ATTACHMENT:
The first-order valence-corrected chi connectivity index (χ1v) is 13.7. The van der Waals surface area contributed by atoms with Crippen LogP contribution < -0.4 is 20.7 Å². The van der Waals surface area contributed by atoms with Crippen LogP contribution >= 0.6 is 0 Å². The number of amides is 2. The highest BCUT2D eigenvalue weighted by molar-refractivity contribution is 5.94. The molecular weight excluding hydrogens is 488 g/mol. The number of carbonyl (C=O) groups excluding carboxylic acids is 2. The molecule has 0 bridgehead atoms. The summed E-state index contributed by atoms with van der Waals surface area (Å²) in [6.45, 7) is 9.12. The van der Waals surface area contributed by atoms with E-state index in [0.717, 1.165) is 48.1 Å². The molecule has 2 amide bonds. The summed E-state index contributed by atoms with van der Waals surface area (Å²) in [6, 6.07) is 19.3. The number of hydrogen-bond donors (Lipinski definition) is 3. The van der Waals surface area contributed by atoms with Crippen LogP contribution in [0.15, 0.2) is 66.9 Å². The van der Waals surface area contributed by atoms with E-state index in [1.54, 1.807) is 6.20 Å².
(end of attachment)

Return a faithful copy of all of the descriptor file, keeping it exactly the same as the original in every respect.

The first-order valence-corrected chi connectivity index (χ1v) is 13.7. The van der Waals surface area contributed by atoms with Crippen LogP contribution < -0.4 is 20.7 Å². The van der Waals surface area contributed by atoms with Crippen LogP contribution >= 0.6 is 0 Å². The number of amides is 2. The highest BCUT2D eigenvalue weighted by molar-refractivity contribution is 5.94. The molecular weight excluding hydrogens is 488 g/mol. The number of carbonyl (C=O) groups excluding carboxylic acids is 2. The molecule has 0 bridgehead atoms. The summed E-state index contributed by atoms with van der Waals surface area (Å²) in [6.45, 7) is 9.12. The van der Waals surface area contributed by atoms with E-state index in [0.717, 1.165) is 48.1 Å². The molecule has 2 amide bonds. The summed E-state index contributed by atoms with van der Waals surface area (Å²) in [6, 6.07) is 19.3. The number of hydrogen-bond donors (Lipinski definition) is 3. The van der Waals surface area contributed by atoms with Crippen LogP contribution in [0.15, 0.2) is 66.9 Å². The van der Waals surface area contributed by atoms with E-state index in [1.54, 1.807) is 6.20 Å².